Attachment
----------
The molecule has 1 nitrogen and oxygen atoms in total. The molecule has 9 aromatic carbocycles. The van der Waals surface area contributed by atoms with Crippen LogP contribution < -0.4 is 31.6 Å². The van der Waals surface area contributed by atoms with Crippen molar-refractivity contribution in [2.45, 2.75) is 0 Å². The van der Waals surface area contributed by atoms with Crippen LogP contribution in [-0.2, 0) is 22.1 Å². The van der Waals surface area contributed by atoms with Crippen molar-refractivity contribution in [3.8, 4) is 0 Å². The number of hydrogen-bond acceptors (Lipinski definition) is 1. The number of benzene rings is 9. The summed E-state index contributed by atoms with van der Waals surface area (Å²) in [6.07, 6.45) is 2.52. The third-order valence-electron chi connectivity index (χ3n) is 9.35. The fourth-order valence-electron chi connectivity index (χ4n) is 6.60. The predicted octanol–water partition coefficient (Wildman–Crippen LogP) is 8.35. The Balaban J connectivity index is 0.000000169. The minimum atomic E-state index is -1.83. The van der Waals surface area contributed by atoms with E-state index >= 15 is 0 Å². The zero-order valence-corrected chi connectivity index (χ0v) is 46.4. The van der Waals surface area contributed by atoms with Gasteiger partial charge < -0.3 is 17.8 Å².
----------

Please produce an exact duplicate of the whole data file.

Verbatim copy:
The molecule has 1 nitrogen and oxygen atoms in total. The molecule has 9 aromatic carbocycles. The van der Waals surface area contributed by atoms with Crippen LogP contribution < -0.4 is 31.6 Å². The van der Waals surface area contributed by atoms with Crippen molar-refractivity contribution in [2.45, 2.75) is 0 Å². The van der Waals surface area contributed by atoms with Crippen LogP contribution in [-0.2, 0) is 22.1 Å². The van der Waals surface area contributed by atoms with Crippen molar-refractivity contribution in [3.8, 4) is 0 Å². The number of hydrogen-bond acceptors (Lipinski definition) is 1. The number of benzene rings is 9. The summed E-state index contributed by atoms with van der Waals surface area (Å²) in [6.07, 6.45) is 2.52. The third-order valence-electron chi connectivity index (χ3n) is 9.35. The fourth-order valence-electron chi connectivity index (χ4n) is 6.60. The predicted octanol–water partition coefficient (Wildman–Crippen LogP) is 8.35. The Balaban J connectivity index is 0.000000169. The minimum atomic E-state index is -1.83. The van der Waals surface area contributed by atoms with E-state index >= 15 is 0 Å². The zero-order valence-corrected chi connectivity index (χ0v) is 46.4. The van der Waals surface area contributed by atoms with Gasteiger partial charge < -0.3 is 17.8 Å².